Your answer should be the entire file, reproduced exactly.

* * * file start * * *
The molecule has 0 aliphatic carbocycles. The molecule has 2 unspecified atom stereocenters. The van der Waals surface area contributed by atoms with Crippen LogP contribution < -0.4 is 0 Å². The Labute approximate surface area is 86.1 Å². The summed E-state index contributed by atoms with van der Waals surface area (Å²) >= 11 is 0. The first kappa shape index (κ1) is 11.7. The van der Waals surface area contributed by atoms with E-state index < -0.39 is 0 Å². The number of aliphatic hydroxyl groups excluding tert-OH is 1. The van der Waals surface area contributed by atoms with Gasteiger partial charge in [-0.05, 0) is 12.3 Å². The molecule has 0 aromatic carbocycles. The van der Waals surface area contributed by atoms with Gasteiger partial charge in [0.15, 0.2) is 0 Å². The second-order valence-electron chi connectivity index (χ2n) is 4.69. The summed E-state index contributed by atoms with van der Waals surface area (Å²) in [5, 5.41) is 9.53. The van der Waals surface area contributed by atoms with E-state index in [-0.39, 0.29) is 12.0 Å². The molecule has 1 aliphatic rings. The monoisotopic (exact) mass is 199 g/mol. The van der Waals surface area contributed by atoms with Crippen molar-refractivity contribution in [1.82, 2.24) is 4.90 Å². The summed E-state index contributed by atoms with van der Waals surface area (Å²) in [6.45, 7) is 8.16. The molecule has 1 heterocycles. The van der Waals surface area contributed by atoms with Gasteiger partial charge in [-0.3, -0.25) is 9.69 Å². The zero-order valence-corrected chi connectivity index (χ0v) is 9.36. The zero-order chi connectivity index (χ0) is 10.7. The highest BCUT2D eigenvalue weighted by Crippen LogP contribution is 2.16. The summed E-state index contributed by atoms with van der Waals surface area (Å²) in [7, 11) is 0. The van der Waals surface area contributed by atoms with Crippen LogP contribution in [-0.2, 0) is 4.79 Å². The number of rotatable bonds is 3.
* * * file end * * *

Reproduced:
The molecule has 0 aliphatic carbocycles. The molecule has 2 unspecified atom stereocenters. The van der Waals surface area contributed by atoms with Crippen LogP contribution < -0.4 is 0 Å². The Labute approximate surface area is 86.1 Å². The summed E-state index contributed by atoms with van der Waals surface area (Å²) >= 11 is 0. The first kappa shape index (κ1) is 11.7. The van der Waals surface area contributed by atoms with E-state index < -0.39 is 0 Å². The number of aliphatic hydroxyl groups excluding tert-OH is 1. The van der Waals surface area contributed by atoms with Gasteiger partial charge in [-0.05, 0) is 12.3 Å². The molecule has 0 aromatic carbocycles. The van der Waals surface area contributed by atoms with Gasteiger partial charge in [0.15, 0.2) is 0 Å². The second-order valence-electron chi connectivity index (χ2n) is 4.69. The summed E-state index contributed by atoms with van der Waals surface area (Å²) in [5, 5.41) is 9.53. The van der Waals surface area contributed by atoms with E-state index in [-0.39, 0.29) is 12.0 Å². The molecule has 1 aliphatic rings. The monoisotopic (exact) mass is 199 g/mol. The van der Waals surface area contributed by atoms with Crippen molar-refractivity contribution in [1.82, 2.24) is 4.90 Å². The summed E-state index contributed by atoms with van der Waals surface area (Å²) in [6.45, 7) is 8.16. The molecule has 1 heterocycles. The van der Waals surface area contributed by atoms with Gasteiger partial charge in [-0.3, -0.25) is 9.69 Å². The zero-order valence-corrected chi connectivity index (χ0v) is 9.36. The zero-order chi connectivity index (χ0) is 10.7. The highest BCUT2D eigenvalue weighted by Crippen LogP contribution is 2.16. The summed E-state index contributed by atoms with van der Waals surface area (Å²) in [7, 11) is 0. The van der Waals surface area contributed by atoms with Crippen LogP contribution in [-0.2, 0) is 4.79 Å². The number of rotatable bonds is 3.